Flexible electronic sensors based on paper have the potential to cut the price of a wide range of medical tools, from helpful robots to diagnostic tests. Scientists have now developed a fast, low-cost way of making these sensors by directly printing conductive ink on paper.
In their two day annual meeting, held in Utrecht, The Netherlands, from 22-24 October 2014, 35 partners from 12 EU countries presented their exiting results of the first 12 months of the SUN - Sustainable Nanotechnologies Project.
Physicists have discovered a new manganese compound that is produced by tension in the crystal structure of terbium manganese oxide. The technique they used to create this new material could open the way to new nanoscale circuits.
As hands come in left and right versions that are mirror images of each other, so do the amino acids and sugars within us. But unlike hands, only the left-oriented amino acids and the right-oriented sugars ever make into life as we know it.
Scientists are aware that these agricultural wastes have significantly high silica content in a molecular state, similar to hydrocarbons. Armed with that knowledge, researchers have discovered that these agricultural waste products can be economically transformed into silicon carbide consisting of nanostructures and nanorods in various polytypes.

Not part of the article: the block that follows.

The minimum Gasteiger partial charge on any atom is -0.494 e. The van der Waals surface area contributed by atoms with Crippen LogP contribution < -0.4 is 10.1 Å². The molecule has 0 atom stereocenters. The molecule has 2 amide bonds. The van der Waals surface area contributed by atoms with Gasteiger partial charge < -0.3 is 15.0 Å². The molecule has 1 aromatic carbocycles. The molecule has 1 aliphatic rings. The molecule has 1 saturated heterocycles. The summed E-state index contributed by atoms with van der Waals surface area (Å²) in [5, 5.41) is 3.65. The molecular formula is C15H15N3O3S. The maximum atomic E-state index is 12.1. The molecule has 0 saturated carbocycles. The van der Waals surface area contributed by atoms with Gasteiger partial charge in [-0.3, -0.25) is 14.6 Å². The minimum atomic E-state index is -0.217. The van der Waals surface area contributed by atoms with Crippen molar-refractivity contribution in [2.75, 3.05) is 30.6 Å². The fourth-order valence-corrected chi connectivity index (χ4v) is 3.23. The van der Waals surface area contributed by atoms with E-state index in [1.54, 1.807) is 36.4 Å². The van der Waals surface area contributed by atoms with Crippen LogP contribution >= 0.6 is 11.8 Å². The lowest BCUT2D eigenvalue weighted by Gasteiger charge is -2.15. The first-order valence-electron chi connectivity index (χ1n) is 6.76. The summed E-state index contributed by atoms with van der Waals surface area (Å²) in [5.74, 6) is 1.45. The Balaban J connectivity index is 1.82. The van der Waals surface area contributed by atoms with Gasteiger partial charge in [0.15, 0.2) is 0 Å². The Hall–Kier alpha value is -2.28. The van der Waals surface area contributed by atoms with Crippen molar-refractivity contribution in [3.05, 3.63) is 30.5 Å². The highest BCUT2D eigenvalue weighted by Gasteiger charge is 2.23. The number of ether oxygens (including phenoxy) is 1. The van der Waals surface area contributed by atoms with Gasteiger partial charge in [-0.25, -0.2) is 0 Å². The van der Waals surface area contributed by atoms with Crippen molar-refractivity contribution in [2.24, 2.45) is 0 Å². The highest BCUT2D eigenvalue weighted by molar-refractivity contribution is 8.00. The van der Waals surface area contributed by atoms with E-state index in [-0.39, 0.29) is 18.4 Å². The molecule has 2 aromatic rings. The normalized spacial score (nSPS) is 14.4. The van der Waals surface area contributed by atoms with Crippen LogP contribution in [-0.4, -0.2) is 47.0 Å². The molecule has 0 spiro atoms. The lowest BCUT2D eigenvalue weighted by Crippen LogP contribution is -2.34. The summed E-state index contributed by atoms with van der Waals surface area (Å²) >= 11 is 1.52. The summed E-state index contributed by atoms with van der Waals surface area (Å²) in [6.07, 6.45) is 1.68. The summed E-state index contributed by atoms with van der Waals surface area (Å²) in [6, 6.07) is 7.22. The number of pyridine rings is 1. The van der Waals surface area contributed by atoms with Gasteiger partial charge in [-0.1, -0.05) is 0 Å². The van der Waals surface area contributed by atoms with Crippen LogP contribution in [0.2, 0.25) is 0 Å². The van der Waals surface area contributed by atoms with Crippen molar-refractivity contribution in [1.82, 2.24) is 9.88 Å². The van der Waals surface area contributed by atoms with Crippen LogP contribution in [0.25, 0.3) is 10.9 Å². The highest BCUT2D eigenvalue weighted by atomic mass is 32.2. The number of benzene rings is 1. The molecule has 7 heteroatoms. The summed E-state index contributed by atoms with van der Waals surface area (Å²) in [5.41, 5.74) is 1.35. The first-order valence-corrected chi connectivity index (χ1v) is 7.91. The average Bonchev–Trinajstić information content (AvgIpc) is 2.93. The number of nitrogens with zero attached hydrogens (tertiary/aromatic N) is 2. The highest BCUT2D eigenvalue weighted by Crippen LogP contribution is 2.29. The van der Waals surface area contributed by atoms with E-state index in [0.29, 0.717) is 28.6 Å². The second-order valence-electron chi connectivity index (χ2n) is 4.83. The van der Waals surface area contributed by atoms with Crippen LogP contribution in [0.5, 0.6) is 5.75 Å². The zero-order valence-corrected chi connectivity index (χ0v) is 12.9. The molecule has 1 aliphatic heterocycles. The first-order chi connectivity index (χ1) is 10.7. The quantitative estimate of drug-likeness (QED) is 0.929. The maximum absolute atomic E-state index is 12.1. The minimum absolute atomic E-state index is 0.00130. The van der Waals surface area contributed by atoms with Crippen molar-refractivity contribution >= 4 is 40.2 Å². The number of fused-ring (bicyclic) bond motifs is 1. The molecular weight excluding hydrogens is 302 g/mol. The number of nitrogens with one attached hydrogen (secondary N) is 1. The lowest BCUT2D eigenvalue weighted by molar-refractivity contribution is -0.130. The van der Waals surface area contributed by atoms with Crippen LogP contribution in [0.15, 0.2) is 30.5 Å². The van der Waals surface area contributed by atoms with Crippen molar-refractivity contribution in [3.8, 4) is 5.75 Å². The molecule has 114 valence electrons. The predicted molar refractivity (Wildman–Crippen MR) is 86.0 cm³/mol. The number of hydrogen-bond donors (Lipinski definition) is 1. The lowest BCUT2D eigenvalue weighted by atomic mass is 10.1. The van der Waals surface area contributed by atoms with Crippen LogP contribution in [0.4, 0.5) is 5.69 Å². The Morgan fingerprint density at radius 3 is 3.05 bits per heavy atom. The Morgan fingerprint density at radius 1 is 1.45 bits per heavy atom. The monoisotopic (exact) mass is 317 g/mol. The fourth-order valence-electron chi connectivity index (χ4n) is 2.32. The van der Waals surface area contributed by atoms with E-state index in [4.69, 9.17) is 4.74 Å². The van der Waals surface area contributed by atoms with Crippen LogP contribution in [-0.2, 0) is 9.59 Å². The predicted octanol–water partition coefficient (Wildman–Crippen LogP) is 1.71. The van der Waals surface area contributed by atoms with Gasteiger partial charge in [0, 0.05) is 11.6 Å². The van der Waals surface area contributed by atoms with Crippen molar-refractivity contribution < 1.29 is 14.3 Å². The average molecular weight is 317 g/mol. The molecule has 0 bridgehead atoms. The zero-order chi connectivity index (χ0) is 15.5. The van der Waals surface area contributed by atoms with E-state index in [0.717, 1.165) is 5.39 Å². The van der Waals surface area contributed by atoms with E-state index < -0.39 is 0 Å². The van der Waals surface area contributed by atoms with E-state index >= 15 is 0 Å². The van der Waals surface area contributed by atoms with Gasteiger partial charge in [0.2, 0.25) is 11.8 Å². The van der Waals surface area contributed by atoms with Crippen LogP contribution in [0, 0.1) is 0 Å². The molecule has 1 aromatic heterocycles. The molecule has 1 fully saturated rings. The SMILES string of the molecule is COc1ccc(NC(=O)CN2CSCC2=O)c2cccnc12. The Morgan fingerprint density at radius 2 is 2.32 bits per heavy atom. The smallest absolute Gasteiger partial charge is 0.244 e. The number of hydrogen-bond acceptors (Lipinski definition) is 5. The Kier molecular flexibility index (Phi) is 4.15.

Internal bleeding is a leading cause of death on the battlefield, but a new, injectable material could buy wounded soldiers the time they need to survive by preventing blood loss from serious internal injuries.
Theoretically, iron pyrite could do the job, but when it works at all, the conversion efficiency remains frustratingly low. Now, a research team explains why that is, in a discovery that suggests how improvements in this promising material could lead to inexpensive yet efficient solar cells.
To simplify the electron emission mechanism involved in microwave electron guns, a team of researchers has created and demonstrated a field-emission plug-and-play solution based on ultrananocrystalline diamond.
Testing for ovarian cancer or the presence of a particular chemical could be almost as simple as distinguishing an F sharp from a B flat, thanks to a new microscopic acoustic device that has been dramatically improved.